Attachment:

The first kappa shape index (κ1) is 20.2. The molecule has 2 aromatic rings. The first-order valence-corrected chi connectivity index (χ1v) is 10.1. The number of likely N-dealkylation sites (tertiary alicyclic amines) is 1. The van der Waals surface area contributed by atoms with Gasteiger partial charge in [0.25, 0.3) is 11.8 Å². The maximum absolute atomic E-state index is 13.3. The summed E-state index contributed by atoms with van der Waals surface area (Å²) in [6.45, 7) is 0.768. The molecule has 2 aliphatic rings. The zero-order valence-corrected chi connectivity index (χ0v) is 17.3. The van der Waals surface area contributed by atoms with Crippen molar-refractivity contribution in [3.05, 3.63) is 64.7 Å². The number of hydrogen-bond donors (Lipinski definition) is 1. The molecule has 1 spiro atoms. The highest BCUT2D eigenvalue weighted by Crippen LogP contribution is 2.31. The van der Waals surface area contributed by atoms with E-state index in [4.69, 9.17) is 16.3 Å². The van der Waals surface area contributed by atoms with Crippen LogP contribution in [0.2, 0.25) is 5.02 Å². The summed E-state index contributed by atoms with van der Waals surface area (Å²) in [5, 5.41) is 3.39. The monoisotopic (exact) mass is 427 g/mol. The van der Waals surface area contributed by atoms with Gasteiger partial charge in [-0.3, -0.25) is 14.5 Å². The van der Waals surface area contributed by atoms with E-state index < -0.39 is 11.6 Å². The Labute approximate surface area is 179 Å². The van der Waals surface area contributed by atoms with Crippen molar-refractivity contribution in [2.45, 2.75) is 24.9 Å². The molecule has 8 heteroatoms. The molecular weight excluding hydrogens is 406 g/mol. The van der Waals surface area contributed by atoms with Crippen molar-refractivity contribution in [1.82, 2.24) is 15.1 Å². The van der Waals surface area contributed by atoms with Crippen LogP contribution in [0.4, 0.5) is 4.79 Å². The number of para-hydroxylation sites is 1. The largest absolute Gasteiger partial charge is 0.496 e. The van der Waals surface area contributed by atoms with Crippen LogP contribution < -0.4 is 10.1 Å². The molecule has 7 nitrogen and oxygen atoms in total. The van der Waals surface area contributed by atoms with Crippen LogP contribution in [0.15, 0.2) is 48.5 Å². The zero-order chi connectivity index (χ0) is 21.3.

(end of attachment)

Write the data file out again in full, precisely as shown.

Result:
The first kappa shape index (κ1) is 20.2. The molecule has 2 aromatic rings. The first-order valence-corrected chi connectivity index (χ1v) is 10.1. The number of likely N-dealkylation sites (tertiary alicyclic amines) is 1. The van der Waals surface area contributed by atoms with Gasteiger partial charge in [0.25, 0.3) is 11.8 Å². The maximum absolute atomic E-state index is 13.3. The summed E-state index contributed by atoms with van der Waals surface area (Å²) in [6.45, 7) is 0.768. The molecule has 2 aliphatic rings. The zero-order valence-corrected chi connectivity index (χ0v) is 17.3. The van der Waals surface area contributed by atoms with Crippen molar-refractivity contribution in [3.05, 3.63) is 64.7 Å². The number of hydrogen-bond donors (Lipinski definition) is 1. The molecule has 1 spiro atoms. The highest BCUT2D eigenvalue weighted by Crippen LogP contribution is 2.31. The van der Waals surface area contributed by atoms with E-state index in [4.69, 9.17) is 16.3 Å². The van der Waals surface area contributed by atoms with Crippen LogP contribution in [0.2, 0.25) is 5.02 Å². The summed E-state index contributed by atoms with van der Waals surface area (Å²) in [5, 5.41) is 3.39. The monoisotopic (exact) mass is 427 g/mol. The van der Waals surface area contributed by atoms with Gasteiger partial charge in [-0.3, -0.25) is 14.5 Å². The van der Waals surface area contributed by atoms with E-state index < -0.39 is 11.6 Å². The Labute approximate surface area is 179 Å². The van der Waals surface area contributed by atoms with Crippen molar-refractivity contribution in [2.45, 2.75) is 24.9 Å². The molecule has 8 heteroatoms. The molecular weight excluding hydrogens is 406 g/mol. The van der Waals surface area contributed by atoms with Crippen molar-refractivity contribution in [1.82, 2.24) is 15.1 Å². The van der Waals surface area contributed by atoms with Crippen LogP contribution in [0.4, 0.5) is 4.79 Å². The number of para-hydroxylation sites is 1. The largest absolute Gasteiger partial charge is 0.496 e. The van der Waals surface area contributed by atoms with Crippen LogP contribution < -0.4 is 10.1 Å². The molecule has 7 nitrogen and oxygen atoms in total. The van der Waals surface area contributed by atoms with Crippen LogP contribution in [0.15, 0.2) is 48.5 Å². The zero-order chi connectivity index (χ0) is 21.3.